Afterward, Director Cameron Acosta was very emotional, “How dare you!” she said, standing in agitation. She said I was alleging that directors were dishonest. She said that they wouldn’t dream of speaking of improper items in executive session. Yet both she and I had on the table in front of us an agenda prepared by the manager and the chairman which clearly stated they planned to go into executive session to talk about things that are not allowed within the narrow definitions of executive session defined by the 2014 Davis-Stirling Open Meetings Act.

Former PMCPOA Director and member Katherine King also attended and asked to speak. She explained a little about  the efforts of the 2005 board to make the orientations open to the members. “Transparency is my issue,” she said, reminding them that she has also served on the PMCPOA Governing Documents Committee.

Chairman Gurtner said perhaps they had made a small error and that they would stay in open session for the majority of the day. He also gave Director Acosta a comforting hug when she went to the buffet table.

When former director Katherine King attended the afternoon session with the POA’s attorney Len Siegel, he said the best way for POA boards to stay out of litigation with members is for the board (and management) to follow the law regarding their obligations to members, including providing proper advance notice of meetings and proper agendas with the required detail to comply with the law.

This is a small victory for transparency.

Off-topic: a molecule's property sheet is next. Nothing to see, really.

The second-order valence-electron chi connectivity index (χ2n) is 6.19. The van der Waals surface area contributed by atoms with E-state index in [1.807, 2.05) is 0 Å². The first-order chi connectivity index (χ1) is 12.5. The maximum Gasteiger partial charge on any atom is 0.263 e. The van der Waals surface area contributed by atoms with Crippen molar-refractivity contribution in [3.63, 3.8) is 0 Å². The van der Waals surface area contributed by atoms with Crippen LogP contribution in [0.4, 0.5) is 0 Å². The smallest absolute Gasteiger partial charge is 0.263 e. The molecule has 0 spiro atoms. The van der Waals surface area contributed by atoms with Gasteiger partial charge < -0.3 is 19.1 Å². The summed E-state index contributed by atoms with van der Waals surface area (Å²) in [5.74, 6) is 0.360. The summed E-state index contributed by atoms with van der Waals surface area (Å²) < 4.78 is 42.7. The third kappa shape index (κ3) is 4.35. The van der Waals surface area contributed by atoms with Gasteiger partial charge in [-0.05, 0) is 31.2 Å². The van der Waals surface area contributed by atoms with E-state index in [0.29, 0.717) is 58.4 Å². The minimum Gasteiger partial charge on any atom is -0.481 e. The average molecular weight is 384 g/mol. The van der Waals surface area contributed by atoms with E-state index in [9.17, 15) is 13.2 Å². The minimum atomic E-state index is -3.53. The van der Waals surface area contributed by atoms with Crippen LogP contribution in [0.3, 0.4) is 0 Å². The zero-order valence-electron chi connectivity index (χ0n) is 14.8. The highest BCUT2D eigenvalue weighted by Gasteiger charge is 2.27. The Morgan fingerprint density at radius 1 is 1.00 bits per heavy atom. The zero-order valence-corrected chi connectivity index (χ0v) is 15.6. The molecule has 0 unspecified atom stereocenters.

The Bad News:   That same afternoon my email requests for an agenda for the following day’s session were not met with a response. On Tuesday, morning July 29 at 8 a.m. I received an agenda for that day’s 8:30 a.m. meeting. The law states a 4-day advance notification is required. Members Edie Stafford (a former PMCPOA director) and Brenda Martin attended the morning session. At about 10 a.m. the board went into a closed session for training on Sexual Harassment issues. The members were “excused” from the meeting (told to leave).

Here is Sproul’s brief on the laws governing POAs:

Prepared by Curtis C. Sproul
(916) 783-6262

One of the  key  provisions of California’s  Davis-Stirling  Common  Interest Development Act (California Civil Code sections  4000-6150)  is the Act’s Common Interest Open Meeting Act (Civil Code sections  4900-4955; hereinafter, the “Open Meeting Act”), a complete   copy  of which  follows  this  Summary.    This  sunshine law  parallels,  in  many respects, the Ralph M. Brown Act (Government Code §§54950-54963) — the principal  law regulating the  conduct  of meetings  by the  boards  of   local  governmental agencies  and requiring that  most  meetings  of the governing board  or council be open  to attendance by the  public, with  published  agendas and  an  opportunity for the  “citizens”  to address the board  on scheduled action  items.  Mandating  that  the  boards  of common  interest owner associations conduct  their  meetings  in much the same  fashion  as a town  council  meeting was  not  always  the  way  that  business was   conducted in the  early  years  of the  Davis­ Stirling   Act, since  the  original   version   of  the  Act  did  not  include   an  open   meeting requirement.  Furthermore,  the   Davis-Stirling   open   meeting   rules   have   evolved   and expanded over time.  Here is the back story of that evolution:

A Brief History of the Davis-Stirling Common Interest Development Act:

In 1983  the California Legislature  appointed a Select Assembly Committee  of knowledgeable individuals 1 to assist  the  Legislature  in drafting the original  Davis-Stirling Act. Early in the Committee’s deliberations the threshold decision  was  made  to focus the new  Act primarily  on  achieving  two  objectives,  namely:  (i)  the  consolidation – in  one location   in  the   Civil  Code  – of  all  real   property  statutory  provisions  pertaining to condominiums, planned  developments and other  forms of common  interest ownership and (ii) to conform  the statutory rules  for forming,  operating and  managing  common  interest developments with  Regulations  of the  Department of Real Estate  (which at the  time  had become more progressive than the then existing statutory rules).